SNC Lavalin faces Gadhafi bribery allegations
28 January 2013
Scandal-hit contractor SNC Lavalin has been accused of paying up to CA$ 160 million (US$ 162 million) in bribes to Saadi Gadhafi, the son of former Libyan dictator Moammar Gadhafi, in order to secure contracts in the country.
Fresh details of the Royal Canadian Mounted Police’s (RCMP) investigation into the contractor have been released, including claims that it was also involved in a plot to smuggle Saadi Gaddafi to Mexico using false documents.
SNC Lavalin confirmed that information that lead to an RCMP raid on its headquarters last year had now been made public.
Riadh Ben Aïssa, the former head of SNC-Lavalin's activities in Libya, was named in both allegations. Mr Aïssa was arrested in Switzerland last year as part of an investigation by the Ministère Public de la Confédération (Federal Prosecutor) into corruption, fraud and money laundering connected to North Africa.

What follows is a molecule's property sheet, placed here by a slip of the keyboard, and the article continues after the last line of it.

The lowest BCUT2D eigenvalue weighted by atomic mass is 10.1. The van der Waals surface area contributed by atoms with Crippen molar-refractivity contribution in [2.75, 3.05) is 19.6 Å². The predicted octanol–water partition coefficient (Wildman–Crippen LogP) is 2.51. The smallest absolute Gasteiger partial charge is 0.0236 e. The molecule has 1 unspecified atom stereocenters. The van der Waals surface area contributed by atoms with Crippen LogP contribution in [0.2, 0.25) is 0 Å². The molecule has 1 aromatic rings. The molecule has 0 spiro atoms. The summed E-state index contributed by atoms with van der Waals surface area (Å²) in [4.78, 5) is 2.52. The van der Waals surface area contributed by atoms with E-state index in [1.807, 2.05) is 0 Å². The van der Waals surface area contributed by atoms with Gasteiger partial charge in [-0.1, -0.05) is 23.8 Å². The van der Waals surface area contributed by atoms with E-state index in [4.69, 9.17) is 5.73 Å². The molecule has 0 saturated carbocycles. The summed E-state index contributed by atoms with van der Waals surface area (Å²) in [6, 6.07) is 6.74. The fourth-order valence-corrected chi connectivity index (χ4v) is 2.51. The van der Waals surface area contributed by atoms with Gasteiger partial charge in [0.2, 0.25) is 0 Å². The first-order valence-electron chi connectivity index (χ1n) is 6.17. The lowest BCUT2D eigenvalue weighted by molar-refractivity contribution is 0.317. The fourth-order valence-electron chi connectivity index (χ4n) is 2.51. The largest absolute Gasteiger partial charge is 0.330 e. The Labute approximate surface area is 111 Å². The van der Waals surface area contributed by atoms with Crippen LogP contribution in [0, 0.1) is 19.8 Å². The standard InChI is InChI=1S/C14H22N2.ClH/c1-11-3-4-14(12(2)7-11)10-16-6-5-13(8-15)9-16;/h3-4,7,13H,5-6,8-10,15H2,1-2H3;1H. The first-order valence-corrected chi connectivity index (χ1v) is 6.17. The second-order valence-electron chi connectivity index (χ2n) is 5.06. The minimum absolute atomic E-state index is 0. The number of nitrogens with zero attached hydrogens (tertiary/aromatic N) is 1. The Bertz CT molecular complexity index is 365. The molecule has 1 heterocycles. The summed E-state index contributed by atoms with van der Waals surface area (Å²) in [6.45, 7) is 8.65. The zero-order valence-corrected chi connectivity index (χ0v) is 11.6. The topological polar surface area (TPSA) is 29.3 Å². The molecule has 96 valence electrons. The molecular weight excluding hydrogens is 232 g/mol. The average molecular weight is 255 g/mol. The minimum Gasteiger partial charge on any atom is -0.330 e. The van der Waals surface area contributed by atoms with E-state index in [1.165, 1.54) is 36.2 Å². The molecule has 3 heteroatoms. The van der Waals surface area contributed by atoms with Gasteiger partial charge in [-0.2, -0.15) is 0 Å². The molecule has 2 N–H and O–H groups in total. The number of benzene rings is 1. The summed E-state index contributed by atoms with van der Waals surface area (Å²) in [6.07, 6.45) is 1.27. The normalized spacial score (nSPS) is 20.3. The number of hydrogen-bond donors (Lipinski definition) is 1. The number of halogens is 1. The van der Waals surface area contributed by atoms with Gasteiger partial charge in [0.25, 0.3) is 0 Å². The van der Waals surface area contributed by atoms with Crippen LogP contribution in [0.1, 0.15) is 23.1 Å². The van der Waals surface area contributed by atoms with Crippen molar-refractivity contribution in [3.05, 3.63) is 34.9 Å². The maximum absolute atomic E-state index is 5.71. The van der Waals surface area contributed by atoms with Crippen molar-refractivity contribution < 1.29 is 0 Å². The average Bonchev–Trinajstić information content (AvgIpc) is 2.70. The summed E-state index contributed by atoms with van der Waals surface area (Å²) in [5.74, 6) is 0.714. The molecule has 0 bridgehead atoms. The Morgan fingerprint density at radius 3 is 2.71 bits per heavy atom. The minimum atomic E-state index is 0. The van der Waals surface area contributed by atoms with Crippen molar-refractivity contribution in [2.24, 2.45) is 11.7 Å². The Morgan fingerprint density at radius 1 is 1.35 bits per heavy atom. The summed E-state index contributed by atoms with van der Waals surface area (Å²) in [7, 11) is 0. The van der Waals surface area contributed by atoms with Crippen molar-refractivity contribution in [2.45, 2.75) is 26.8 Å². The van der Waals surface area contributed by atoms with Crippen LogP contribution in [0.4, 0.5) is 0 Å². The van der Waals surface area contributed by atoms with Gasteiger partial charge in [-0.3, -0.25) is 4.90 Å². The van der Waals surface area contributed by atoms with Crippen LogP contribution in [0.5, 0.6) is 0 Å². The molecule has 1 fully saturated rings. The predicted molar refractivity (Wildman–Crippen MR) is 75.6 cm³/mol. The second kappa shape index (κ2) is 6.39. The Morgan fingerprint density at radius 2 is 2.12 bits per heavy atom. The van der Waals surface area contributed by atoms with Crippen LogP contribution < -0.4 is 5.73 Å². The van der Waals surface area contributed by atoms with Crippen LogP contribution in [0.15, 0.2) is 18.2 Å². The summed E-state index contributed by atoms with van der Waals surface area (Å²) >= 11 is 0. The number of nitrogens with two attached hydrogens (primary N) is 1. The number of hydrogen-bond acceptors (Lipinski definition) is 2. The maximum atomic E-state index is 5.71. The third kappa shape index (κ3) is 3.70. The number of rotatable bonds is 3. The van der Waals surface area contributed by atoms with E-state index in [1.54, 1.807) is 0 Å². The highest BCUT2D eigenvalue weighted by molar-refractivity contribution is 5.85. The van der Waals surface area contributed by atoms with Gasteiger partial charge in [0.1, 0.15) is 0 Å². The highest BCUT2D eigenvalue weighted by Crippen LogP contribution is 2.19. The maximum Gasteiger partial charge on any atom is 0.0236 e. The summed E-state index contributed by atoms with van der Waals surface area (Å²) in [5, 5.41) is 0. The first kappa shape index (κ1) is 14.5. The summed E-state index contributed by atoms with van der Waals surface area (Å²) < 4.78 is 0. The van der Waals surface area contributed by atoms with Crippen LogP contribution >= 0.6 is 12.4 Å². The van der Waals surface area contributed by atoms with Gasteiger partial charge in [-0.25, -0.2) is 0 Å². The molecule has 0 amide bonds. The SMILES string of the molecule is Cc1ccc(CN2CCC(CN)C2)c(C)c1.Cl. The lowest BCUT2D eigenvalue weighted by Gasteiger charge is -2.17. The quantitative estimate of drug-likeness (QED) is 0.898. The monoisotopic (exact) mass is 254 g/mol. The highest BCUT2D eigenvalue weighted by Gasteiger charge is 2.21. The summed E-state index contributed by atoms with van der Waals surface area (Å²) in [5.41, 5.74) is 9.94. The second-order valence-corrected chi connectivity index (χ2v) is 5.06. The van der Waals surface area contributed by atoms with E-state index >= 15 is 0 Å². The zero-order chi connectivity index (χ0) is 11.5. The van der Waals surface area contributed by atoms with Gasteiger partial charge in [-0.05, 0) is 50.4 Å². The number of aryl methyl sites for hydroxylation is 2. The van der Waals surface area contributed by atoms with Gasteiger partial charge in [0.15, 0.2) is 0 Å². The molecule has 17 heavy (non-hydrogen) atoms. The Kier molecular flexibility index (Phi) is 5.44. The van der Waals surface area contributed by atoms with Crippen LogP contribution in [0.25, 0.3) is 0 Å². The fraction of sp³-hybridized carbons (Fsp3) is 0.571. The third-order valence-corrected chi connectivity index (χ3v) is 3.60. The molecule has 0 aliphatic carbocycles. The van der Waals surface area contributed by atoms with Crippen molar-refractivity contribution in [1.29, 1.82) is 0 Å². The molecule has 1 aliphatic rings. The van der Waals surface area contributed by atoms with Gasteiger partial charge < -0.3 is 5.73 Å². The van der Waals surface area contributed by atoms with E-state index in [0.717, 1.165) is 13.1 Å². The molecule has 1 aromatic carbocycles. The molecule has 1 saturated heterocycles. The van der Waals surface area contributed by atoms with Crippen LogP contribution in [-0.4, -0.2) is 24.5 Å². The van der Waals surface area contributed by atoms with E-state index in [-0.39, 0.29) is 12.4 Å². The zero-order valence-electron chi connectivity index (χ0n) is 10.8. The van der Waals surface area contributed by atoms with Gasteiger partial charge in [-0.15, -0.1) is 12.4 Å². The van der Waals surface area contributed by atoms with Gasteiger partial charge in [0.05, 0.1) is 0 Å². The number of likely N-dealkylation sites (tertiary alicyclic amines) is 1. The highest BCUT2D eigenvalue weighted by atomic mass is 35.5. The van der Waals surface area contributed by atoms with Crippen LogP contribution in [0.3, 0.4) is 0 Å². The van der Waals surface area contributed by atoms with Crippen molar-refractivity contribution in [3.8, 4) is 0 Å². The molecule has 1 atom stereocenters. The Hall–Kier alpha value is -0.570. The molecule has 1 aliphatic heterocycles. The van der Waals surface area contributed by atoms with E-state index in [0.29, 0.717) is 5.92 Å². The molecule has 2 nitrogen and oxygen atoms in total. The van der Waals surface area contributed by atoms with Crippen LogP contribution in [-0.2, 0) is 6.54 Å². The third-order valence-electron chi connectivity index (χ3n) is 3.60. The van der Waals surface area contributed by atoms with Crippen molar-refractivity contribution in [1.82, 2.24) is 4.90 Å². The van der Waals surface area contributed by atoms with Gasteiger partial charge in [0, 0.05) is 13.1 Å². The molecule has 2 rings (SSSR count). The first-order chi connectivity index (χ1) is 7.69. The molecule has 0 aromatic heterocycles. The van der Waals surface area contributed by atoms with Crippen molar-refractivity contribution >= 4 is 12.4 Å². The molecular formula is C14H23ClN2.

Allegations of improper payments and conduct in Libya that have followed SNC Lavalin for the past year, and several of its former executives have been arrested, including its former CEO Pierre Duhaime.
These are the most detailed allegations to be levied against SNC Lavalin to date, and were contained in an affidavit – a sworn statement submitted to support the granting of a search warrant.
Commenting on the fresh details of the RCMP’s claims against the company, a statement from SNC Lavalin said, “We cannot determine the veracity of certain allegations in the affidavit. Affidavits contain unproven information and allegations gathered by authorities in the context of an investigation that are submitted to a judge in order to obtain a search warrant.
“We are eager for this situation to be resolved in the courts and will continue to do everything in our power to assist the authorities to get to the bottom of these issues as rapidly as possible.”